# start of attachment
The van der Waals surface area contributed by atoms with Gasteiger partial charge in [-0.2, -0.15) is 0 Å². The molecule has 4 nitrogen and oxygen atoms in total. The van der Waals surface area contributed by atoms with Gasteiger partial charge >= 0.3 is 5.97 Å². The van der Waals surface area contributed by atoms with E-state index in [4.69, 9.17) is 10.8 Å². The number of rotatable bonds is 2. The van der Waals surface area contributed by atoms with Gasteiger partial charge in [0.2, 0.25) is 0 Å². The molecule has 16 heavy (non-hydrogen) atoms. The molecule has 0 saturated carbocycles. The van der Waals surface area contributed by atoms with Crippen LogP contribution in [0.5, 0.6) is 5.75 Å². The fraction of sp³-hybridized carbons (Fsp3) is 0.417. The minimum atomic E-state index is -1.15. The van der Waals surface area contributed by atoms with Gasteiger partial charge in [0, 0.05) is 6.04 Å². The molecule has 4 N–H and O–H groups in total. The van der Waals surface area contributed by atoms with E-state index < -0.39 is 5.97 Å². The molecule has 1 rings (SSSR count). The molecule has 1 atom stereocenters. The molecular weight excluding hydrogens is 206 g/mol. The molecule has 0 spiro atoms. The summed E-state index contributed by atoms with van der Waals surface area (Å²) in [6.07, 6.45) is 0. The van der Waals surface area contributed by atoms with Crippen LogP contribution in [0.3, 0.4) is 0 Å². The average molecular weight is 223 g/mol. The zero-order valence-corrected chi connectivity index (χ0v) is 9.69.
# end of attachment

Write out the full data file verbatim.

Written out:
The van der Waals surface area contributed by atoms with Gasteiger partial charge in [-0.2, -0.15) is 0 Å². The molecule has 4 nitrogen and oxygen atoms in total. The van der Waals surface area contributed by atoms with Gasteiger partial charge >= 0.3 is 5.97 Å². The van der Waals surface area contributed by atoms with E-state index in [4.69, 9.17) is 10.8 Å². The number of rotatable bonds is 2. The van der Waals surface area contributed by atoms with Gasteiger partial charge in [0.2, 0.25) is 0 Å². The molecule has 16 heavy (non-hydrogen) atoms. The molecule has 0 saturated carbocycles. The van der Waals surface area contributed by atoms with Crippen LogP contribution in [0.5, 0.6) is 5.75 Å². The fraction of sp³-hybridized carbons (Fsp3) is 0.417. The minimum atomic E-state index is -1.15. The van der Waals surface area contributed by atoms with Gasteiger partial charge in [0, 0.05) is 6.04 Å². The molecule has 4 N–H and O–H groups in total. The van der Waals surface area contributed by atoms with E-state index < -0.39 is 5.97 Å². The molecule has 1 rings (SSSR count). The molecule has 1 atom stereocenters. The molecular weight excluding hydrogens is 206 g/mol. The molecule has 0 spiro atoms. The summed E-state index contributed by atoms with van der Waals surface area (Å²) in [6.07, 6.45) is 0. The van der Waals surface area contributed by atoms with Crippen LogP contribution in [0.3, 0.4) is 0 Å². The average molecular weight is 223 g/mol. The zero-order valence-corrected chi connectivity index (χ0v) is 9.69.